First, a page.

Cuenca, Chimborazo, and Other Adventures in the Andes

So we took a road trip to Cuenca, a beautiful colonial, yet modern city to the south.  From Quito, it’s about an 8-10 hour drive, but we broke it up in stages while trying to enjoy some of the scenery and other unique parts of the country.  We planned to take the train from Riobamba to the famed Nariz del Diablo, where the nearly century’s old train maneuvers over a course of setbacks to climb a portion of the mountain of the same name.  Unfortunately, though the train has been improved over time, the tracks have apparently been left to rot.  Coupled with the recent rain, our train ride became a series of initially interesting derailments, to a more annoying, almost never ending series of derailments.  Taking a long train ride in the Andes is really lovely, but when your train is hours late and the weather turns cloudy and rainy, it becomes decidedly un-fun.  Having missed our opportunity to get to the Nariz del Diablo, we were fortunately rescued by our driver who had taken our car and planned to meet us on the way to Cuenca.  Leaving the train behind (we may try again in the future) we headed to Cuenca, watching a classic Mel Brooks comedy in the car along the way.  Savvy film aficionados may catch a reference to the movie in the video below.  Send me an email if you figure it out! (roddy@moscosos.net)

We woke up to a lovely day in Cuenca and enjoyed walking around this beautiful city.  It is quite different from Quito, smaller but also nicely laid out and with its own sense of charm.  We spent most of our time walking, though we took a quick stroll through a museum and a few shops here and there.  Being Carnaval time in Ecuador, our strolls through the city had to be done carefully as to avoid the steady attack of water balloon toting kids (and adults) trying to get us soaking wet.  In the days preceding Easter, it is a popular custom to get your fellow neighbor as wet as possible as a method of “purification” though the tradition is not said to be rooted in baptism.  The preferred method of delivery is clearly the water balloon, but we saw plenty of squirt guns and regular buckets used to get people wet as well.  Given that the city is laden with rooftop balconies, the biggest threat was from the sky.  Ethan took a direct hit in the leg once, though the rest of us were pretty lucky.  It’s all in good fun though and we saw lots of soaking wet people having a great time.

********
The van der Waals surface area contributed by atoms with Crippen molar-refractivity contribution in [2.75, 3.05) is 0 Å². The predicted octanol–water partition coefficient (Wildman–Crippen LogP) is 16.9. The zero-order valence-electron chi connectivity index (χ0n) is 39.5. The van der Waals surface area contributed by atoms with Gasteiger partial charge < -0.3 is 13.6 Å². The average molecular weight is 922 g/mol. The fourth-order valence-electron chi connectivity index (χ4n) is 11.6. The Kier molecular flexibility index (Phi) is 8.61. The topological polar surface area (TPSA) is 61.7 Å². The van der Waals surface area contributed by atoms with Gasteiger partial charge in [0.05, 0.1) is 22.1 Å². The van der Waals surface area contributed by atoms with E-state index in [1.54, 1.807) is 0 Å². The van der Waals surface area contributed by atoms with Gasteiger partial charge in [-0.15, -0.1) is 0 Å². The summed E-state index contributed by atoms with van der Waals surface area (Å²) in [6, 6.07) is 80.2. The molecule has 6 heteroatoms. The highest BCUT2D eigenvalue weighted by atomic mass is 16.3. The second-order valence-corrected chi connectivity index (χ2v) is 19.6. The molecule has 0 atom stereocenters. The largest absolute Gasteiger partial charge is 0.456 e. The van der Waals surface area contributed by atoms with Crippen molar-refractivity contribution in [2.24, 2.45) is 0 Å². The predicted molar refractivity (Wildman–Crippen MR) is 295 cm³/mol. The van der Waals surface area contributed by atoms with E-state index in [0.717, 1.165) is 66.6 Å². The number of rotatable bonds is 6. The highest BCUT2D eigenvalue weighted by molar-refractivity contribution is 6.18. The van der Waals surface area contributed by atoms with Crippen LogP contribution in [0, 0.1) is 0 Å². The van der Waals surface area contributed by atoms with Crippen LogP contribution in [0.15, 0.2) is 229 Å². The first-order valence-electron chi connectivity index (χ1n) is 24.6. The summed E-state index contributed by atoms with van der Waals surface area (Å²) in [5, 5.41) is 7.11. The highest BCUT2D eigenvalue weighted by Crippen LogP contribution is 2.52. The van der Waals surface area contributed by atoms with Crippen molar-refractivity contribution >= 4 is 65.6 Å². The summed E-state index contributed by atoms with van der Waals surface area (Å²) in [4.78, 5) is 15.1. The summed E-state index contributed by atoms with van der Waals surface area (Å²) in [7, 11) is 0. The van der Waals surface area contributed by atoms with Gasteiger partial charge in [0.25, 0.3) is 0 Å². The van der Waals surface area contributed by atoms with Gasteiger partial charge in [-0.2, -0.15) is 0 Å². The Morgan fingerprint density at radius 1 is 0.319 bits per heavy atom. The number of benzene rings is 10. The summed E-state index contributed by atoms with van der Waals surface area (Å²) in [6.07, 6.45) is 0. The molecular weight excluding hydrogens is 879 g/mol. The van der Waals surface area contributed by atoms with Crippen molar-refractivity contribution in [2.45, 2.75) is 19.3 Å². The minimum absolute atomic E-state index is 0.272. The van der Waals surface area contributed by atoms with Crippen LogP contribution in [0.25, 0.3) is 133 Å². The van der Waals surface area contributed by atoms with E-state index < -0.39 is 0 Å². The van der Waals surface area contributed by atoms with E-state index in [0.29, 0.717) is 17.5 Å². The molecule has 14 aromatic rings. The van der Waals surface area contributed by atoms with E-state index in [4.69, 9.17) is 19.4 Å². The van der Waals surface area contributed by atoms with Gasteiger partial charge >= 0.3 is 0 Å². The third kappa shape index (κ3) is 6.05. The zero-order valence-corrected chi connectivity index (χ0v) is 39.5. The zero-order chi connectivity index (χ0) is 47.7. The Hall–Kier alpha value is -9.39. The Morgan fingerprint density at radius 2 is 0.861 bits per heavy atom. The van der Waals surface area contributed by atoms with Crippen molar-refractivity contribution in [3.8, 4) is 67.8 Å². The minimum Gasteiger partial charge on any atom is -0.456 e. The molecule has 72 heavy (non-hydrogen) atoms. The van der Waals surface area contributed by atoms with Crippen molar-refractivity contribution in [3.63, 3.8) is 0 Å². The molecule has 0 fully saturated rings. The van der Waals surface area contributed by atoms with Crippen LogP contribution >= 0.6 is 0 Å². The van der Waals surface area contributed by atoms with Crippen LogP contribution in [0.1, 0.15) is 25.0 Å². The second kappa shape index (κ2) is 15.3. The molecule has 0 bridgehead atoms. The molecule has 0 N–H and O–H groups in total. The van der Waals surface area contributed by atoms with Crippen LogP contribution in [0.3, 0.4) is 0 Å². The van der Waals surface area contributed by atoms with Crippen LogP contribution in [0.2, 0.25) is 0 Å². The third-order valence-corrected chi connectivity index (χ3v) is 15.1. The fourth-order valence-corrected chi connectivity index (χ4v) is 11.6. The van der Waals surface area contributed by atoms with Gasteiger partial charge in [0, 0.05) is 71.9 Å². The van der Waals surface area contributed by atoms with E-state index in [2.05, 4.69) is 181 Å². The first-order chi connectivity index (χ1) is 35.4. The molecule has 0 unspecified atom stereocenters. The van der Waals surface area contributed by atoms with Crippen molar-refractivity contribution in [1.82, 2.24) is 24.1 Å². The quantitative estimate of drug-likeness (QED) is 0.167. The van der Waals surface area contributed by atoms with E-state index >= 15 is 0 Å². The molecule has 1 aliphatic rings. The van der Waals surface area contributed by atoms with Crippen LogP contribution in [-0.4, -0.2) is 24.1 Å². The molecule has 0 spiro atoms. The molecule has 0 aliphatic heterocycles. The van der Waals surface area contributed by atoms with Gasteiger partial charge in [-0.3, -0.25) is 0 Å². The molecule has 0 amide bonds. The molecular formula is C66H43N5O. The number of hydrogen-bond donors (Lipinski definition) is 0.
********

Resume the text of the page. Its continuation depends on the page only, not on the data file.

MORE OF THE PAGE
We finished our day in Cuenca with a ride through the city in an open air double-decker bus.  That was fun and included beautiful views in and around the city.  I highly recommend that view of Cuenca.  But one must heed the warning to “duck” when the bus goes just below various trees and cables.  That was truly wild.  The other drawback of being in a double-decker open air bus is that during Carnaval, you are the best water balloon target in the world!  That was fun in a different way.

The next day we headed to El Cajas national park and some beautiful natural lagoons/glacier lakes just outside Cuenca.  It really was beautiful and we had a lovely time hiking around the area.  There are a few good shots below of the park which stretches over a very large area.  After our time there, we headed back to Riobamba to spend the night before leaving early to do some hiking on the “highest” spot on planet Earth — Mount Chimborazo.